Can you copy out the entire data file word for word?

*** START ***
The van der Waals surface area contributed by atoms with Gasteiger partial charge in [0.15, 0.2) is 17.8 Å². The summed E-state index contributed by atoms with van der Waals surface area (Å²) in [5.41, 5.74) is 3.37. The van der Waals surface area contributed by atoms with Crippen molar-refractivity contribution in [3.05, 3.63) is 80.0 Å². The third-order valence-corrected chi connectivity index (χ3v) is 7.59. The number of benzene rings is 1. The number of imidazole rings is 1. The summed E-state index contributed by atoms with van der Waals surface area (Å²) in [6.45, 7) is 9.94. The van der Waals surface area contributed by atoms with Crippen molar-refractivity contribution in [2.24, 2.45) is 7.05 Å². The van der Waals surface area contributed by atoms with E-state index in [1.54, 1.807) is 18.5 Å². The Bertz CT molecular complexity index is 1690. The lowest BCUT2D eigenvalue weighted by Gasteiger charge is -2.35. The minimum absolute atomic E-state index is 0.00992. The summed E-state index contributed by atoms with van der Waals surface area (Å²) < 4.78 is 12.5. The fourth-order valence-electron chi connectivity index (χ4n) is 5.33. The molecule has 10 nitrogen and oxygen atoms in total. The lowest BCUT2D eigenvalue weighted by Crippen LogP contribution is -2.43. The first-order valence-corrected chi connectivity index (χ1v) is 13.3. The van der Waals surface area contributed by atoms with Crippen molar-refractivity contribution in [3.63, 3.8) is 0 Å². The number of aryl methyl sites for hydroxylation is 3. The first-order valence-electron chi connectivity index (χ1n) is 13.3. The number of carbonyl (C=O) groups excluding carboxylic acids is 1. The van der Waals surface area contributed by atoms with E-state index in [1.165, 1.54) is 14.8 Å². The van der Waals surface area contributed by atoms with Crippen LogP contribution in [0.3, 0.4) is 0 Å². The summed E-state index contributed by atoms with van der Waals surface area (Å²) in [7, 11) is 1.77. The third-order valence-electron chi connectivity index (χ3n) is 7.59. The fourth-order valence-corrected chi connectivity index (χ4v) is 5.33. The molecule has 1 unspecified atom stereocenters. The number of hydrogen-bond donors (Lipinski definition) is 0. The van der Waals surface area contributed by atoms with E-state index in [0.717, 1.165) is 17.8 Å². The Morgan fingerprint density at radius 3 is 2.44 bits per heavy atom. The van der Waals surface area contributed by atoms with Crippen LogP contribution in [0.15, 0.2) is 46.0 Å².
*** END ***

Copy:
The van der Waals surface area contributed by atoms with Gasteiger partial charge in [0.15, 0.2) is 17.8 Å². The summed E-state index contributed by atoms with van der Waals surface area (Å²) in [5.41, 5.74) is 3.37. The van der Waals surface area contributed by atoms with Crippen molar-refractivity contribution in [3.05, 3.63) is 80.0 Å². The third-order valence-corrected chi connectivity index (χ3v) is 7.59. The number of benzene rings is 1. The number of imidazole rings is 1. The summed E-state index contributed by atoms with van der Waals surface area (Å²) in [6.45, 7) is 9.94. The van der Waals surface area contributed by atoms with Crippen molar-refractivity contribution in [2.24, 2.45) is 7.05 Å². The van der Waals surface area contributed by atoms with E-state index in [1.54, 1.807) is 18.5 Å². The Bertz CT molecular complexity index is 1690. The lowest BCUT2D eigenvalue weighted by Gasteiger charge is -2.35. The minimum absolute atomic E-state index is 0.00992. The summed E-state index contributed by atoms with van der Waals surface area (Å²) < 4.78 is 12.5. The fourth-order valence-electron chi connectivity index (χ4n) is 5.33. The molecule has 10 nitrogen and oxygen atoms in total. The lowest BCUT2D eigenvalue weighted by Crippen LogP contribution is -2.43. The first-order valence-corrected chi connectivity index (χ1v) is 13.3. The van der Waals surface area contributed by atoms with Crippen molar-refractivity contribution in [3.63, 3.8) is 0 Å². The number of aryl methyl sites for hydroxylation is 3. The first-order valence-electron chi connectivity index (χ1n) is 13.3. The number of carbonyl (C=O) groups excluding carboxylic acids is 1. The van der Waals surface area contributed by atoms with E-state index in [1.165, 1.54) is 14.8 Å². The van der Waals surface area contributed by atoms with Crippen LogP contribution in [0.3, 0.4) is 0 Å². The summed E-state index contributed by atoms with van der Waals surface area (Å²) in [7, 11) is 1.77. The third-order valence-electron chi connectivity index (χ3n) is 7.59. The fourth-order valence-corrected chi connectivity index (χ4v) is 5.33. The molecule has 1 unspecified atom stereocenters. The number of hydrogen-bond donors (Lipinski definition) is 0. The van der Waals surface area contributed by atoms with E-state index in [0.717, 1.165) is 17.8 Å². The Morgan fingerprint density at radius 3 is 2.44 bits per heavy atom. The van der Waals surface area contributed by atoms with Crippen LogP contribution in [0.15, 0.2) is 46.0 Å².